Any briefcase NGOs begin with noble intentions. But international funding agencies often set their own agendas and priorities, causing cash-strapped NGOs to chase funding and align their missions with donor objectives. This is termed as “mission drift” in NGO discourse. It is this phenomenon that has given rise to briefcase NGOs.
Successful initiatives by the NGOs
The unhappy developments cannot undervalue the contribution of the voluntary sector to developmental work in rural India. The role of NGOs as agents of development and change is well-documented. They have proved to be reliable and innovative solution providers, especially in last-mile situations. The development history of rural India, particularly the tribal areas, is studded with a high degree of commitment and sacrifice of countless grassroots workers. India’s rural transformation would have been impossible without their selfless dedication to development.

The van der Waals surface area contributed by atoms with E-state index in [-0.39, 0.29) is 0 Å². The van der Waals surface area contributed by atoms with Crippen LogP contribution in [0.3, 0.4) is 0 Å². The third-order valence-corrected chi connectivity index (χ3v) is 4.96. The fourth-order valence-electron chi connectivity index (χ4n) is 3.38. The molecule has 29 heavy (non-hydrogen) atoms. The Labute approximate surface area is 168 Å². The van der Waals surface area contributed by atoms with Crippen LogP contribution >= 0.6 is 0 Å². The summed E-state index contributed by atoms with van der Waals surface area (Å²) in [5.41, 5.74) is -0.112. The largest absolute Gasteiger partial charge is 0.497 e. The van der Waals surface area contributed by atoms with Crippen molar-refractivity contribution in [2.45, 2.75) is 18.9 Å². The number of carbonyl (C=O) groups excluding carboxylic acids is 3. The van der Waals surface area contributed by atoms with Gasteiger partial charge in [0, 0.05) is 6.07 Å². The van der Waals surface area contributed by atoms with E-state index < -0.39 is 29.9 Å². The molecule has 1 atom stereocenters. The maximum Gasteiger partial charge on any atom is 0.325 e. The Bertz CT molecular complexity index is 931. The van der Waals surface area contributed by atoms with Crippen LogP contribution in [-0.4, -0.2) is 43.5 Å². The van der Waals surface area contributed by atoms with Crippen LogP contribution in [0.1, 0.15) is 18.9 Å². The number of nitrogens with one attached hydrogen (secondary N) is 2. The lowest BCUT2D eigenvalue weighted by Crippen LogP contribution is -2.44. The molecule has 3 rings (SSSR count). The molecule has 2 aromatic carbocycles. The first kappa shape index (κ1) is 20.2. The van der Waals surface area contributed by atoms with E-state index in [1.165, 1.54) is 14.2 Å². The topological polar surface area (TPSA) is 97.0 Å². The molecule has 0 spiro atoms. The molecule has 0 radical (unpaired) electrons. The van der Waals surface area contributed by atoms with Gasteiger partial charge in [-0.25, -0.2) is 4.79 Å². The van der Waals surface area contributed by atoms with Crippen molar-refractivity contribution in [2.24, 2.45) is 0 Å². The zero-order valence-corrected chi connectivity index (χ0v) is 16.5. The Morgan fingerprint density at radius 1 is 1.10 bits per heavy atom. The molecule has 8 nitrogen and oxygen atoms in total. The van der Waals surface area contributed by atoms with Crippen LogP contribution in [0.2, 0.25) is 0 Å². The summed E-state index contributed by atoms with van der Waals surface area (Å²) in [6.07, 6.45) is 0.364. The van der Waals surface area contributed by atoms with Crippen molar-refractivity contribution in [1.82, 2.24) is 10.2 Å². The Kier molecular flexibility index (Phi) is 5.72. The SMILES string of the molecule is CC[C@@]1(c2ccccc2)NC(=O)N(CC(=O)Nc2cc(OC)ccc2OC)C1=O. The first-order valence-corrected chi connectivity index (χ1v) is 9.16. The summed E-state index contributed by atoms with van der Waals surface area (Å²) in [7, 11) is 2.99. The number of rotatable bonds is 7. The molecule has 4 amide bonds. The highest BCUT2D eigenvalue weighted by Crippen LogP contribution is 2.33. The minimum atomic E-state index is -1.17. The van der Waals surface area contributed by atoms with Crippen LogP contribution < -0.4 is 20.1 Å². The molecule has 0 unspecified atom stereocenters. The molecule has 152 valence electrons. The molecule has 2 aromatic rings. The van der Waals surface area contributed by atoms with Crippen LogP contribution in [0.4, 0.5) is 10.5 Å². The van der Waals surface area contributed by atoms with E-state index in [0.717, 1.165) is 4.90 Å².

The best and recent example is the self-help group movement that has empowered villages in a remarkable way. There have been witnesses of workers negotiate tough terrains–physical, social and administrative, to equip individuals and leaders of village-level institutions with knowledge, skills, and confidence so that they become informed and active self-advocates for the development of their communities.